A Republican Monopoly On Values?
In today’s Washington Post, George Will asks the question “Just who is a values voter?” The phrase has certainly become a media codeword for social conservatives, but, by its terms, is meaningless. Absent the outright purchase of votes as is often alleged by any side of the aisle during elections season, the act of selecting a candidate or deciding on a referendum is by definition an expression of the voter’s values.
An aggressively annoying new phrase in
's political lexicon is "values voters." It is used proudly by social conservatives, and carelessly by the media to denote such conservatives. America
It is odd that some conservatives are eager to promote the semantic vanity of the phrase "values voters." And it is odder still that the media are cooperating with those conservatives.
Conservatives should be wary of the idea that when they talk about, say, tax cuts and limited government -- about things other than abortion, gay marriage, religion in the public square and similar issues -- they are engaging in values-free discourse. And by ratifying the social conservatives' monopoly of the label "values voters," the media are furthering the fiction that these voters are somehow more morally awake than others.
Today's liberal agenda includes preservation, even expansion, of the welfare state in its current configuration in order to strengthen an egalitarian ethic of common provision. Liberals favor taxes and other measures to produce a more equal distribution of income. They may value equality indiscriminately, but they vote their values.
So why has the label so persistently adhered to social conservatives? To some extent, the label works so well because social conservatives have gainfully framed their politics as morally superior. The conservative revolution, begun by Reagan and solidified with the wild success of Contract with America, derived its success by casting itself as a counterpoint to the ineffectual largesse of liberal spending on issues promoted by the misguided idealism of the left. Like it or not, exit polls conducted during the 2004 elections revealed that 22% of voters listed “moral values” as their primary issue in selecting a candidate . Of these, 80% voted for Bush. Of course, this data does not necessarily reveal that Bush supporters have a monopoly on moral values. Surely voters who selected multilateralism, or any other hot button issue in the campaign, did vote their morals. It does show, however, the wild success the right has had in casting themselves as morally superior to a sizeable segment of the American population. (Or at least the segment of the American population that votes. Rather than assume that those who choose not to vote are morally inferior to voters, I will be charitable and consider that a moral choice as well.)
But you cannot blame Republican genius (e.g., Messrs. Atwater and Rove) at framing issues for the success of this label. Even Bill Clinton had to position himself on the center-right of the Democratic political spectrum, and much of his success derived from the strategy of triangulating White House policy with the liberal mainstream of his party. Welfare reform and the Defense of Marriage Act, the premier acts of triangulation, were geared specifically to presenting his presidency as a counterpoint to two issues that have traditionally been the bulwark of the Democratic party: using government revenue to solve social ills and promotion of gender politics.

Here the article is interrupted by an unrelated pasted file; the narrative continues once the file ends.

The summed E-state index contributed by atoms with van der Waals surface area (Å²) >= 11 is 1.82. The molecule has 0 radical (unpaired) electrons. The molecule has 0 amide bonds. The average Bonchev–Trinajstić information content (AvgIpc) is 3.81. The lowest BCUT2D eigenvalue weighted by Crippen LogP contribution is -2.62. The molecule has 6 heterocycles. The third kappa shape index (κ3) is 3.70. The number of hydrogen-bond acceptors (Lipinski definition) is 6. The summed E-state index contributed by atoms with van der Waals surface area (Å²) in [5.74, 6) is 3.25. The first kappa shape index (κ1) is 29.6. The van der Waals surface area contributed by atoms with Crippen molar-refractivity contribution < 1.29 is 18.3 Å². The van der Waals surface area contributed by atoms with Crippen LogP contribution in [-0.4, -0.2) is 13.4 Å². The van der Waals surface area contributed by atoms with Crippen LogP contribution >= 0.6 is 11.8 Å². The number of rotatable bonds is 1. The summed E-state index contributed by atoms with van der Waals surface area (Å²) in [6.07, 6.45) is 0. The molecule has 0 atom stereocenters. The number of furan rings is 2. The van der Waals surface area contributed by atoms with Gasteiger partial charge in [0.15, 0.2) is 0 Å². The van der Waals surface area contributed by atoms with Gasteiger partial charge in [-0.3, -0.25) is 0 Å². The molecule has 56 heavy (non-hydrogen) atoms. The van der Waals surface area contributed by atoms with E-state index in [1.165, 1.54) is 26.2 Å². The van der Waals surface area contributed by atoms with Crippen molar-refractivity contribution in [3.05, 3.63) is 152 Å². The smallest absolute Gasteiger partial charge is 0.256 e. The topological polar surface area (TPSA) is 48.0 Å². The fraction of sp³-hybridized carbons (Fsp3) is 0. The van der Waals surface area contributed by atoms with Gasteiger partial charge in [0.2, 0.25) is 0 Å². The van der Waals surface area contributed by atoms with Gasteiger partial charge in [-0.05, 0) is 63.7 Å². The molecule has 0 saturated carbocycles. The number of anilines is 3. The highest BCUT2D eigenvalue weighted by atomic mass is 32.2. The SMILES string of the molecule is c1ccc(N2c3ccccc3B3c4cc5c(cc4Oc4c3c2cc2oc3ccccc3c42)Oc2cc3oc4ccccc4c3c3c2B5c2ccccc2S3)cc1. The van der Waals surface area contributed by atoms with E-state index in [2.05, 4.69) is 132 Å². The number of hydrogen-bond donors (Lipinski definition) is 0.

The success of the label also points to the right’s ability to promote its agenda as proactive and concrete. The Democrats seem to have settled into the role of an opposition party, but have failed make the final leap that allows an opposition party’s transition into a governing party. That the party has failed to produce a concrete agenda is a common Republican charge and one often repeated by Democrats too. To some extent, this can be blamed on the lackluster, or even the absence of, party leadership. The party selected Howard Dean as their chairman, and he has thus far failed to beat Republican fundraising success. That such a capability was even touted as a primary selling point the party rank-and-file, is even more telling. Where is the ideological leadership? Dean was a little-known candidate who marked his turf with his ideas, often espoused quite loudly, but it is abundantly apparent that he did not convince the mainstream of his own party to select him for his ideas.
At the end of the day, the left’s failure can be read as either a fundamental shift in the political realities of the United States—that today’s voter does see the right’s agenda as morally superior to the lefts, or it can be read as the left’s failure to counter an effective Republican message machine. The mid-term elections are coming up, but they may not be the best indicator of the reality on the ground. Mid-term voters are notorious for punishing the party in charge. A better gauge of reality would be the 2008 elections. The left will have a real chance to both formulate a sellable platform and a chance for someone—anyone—to assert leadership of a headless party.
Endnote (Courtesy of Ezzie):
This article is a perfect way in which to start off this blog. It behooves us to recognize that those who do disagree with us do not do so because they do not have values; rather, they do not share the same values as we do. Or perhaps they do share those values – but they feel that the best way to achieve or protect those values is not the same as our own. Our discussions must be predicated on this understanding and recognition of each other’s values. Our purpose is to see where are values overlap and where they differ, and in what ways we can reach a compromise when it is the latter.